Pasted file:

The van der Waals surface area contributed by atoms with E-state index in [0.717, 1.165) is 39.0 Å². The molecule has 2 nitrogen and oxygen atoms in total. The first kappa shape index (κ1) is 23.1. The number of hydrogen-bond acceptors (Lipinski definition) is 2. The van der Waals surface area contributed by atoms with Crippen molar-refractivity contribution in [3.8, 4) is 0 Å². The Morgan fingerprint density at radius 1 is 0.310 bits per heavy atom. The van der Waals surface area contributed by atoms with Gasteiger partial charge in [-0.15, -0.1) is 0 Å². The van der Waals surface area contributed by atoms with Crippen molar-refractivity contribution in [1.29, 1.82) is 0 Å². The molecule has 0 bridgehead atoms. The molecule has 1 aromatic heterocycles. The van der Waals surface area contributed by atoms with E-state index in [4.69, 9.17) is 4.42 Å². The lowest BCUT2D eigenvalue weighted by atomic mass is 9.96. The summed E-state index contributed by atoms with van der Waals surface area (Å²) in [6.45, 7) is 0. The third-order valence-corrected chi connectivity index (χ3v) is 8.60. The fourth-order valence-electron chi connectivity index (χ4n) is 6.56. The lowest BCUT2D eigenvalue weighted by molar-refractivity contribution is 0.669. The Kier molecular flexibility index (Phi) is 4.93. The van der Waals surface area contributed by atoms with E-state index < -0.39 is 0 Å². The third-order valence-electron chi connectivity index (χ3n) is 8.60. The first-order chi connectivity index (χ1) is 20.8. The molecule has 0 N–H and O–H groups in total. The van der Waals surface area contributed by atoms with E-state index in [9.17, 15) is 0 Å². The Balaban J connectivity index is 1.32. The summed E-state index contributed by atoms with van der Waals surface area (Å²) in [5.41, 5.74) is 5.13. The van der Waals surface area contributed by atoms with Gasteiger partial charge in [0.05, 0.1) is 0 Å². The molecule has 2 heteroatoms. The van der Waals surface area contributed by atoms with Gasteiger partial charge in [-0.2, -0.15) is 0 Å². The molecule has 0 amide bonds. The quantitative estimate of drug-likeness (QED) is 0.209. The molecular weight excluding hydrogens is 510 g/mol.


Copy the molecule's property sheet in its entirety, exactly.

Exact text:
The van der Waals surface area contributed by atoms with E-state index in [0.717, 1.165) is 39.0 Å². The molecule has 2 nitrogen and oxygen atoms in total. The first kappa shape index (κ1) is 23.1. The number of hydrogen-bond acceptors (Lipinski definition) is 2. The van der Waals surface area contributed by atoms with Crippen molar-refractivity contribution in [3.8, 4) is 0 Å². The Morgan fingerprint density at radius 1 is 0.310 bits per heavy atom. The van der Waals surface area contributed by atoms with Gasteiger partial charge in [-0.15, -0.1) is 0 Å². The van der Waals surface area contributed by atoms with Crippen molar-refractivity contribution in [1.29, 1.82) is 0 Å². The molecule has 0 bridgehead atoms. The molecule has 1 aromatic heterocycles. The van der Waals surface area contributed by atoms with E-state index in [4.69, 9.17) is 4.42 Å². The lowest BCUT2D eigenvalue weighted by atomic mass is 9.96. The summed E-state index contributed by atoms with van der Waals surface area (Å²) in [6.45, 7) is 0. The third-order valence-corrected chi connectivity index (χ3v) is 8.60. The fourth-order valence-electron chi connectivity index (χ4n) is 6.56. The lowest BCUT2D eigenvalue weighted by molar-refractivity contribution is 0.669. The Kier molecular flexibility index (Phi) is 4.93. The van der Waals surface area contributed by atoms with E-state index < -0.39 is 0 Å². The third-order valence-electron chi connectivity index (χ3n) is 8.60. The first-order chi connectivity index (χ1) is 20.8. The molecule has 0 N–H and O–H groups in total. The van der Waals surface area contributed by atoms with E-state index in [9.17, 15) is 0 Å². The Balaban J connectivity index is 1.32. The summed E-state index contributed by atoms with van der Waals surface area (Å²) in [5.41, 5.74) is 5.13. The van der Waals surface area contributed by atoms with Gasteiger partial charge in [0.05, 0.1) is 0 Å². The molecule has 2 heteroatoms. The van der Waals surface area contributed by atoms with Gasteiger partial charge in [-0.2, -0.15) is 0 Å². The molecule has 0 amide bonds. The quantitative estimate of drug-likeness (QED) is 0.209. The molecular weight excluding hydrogens is 510 g/mol.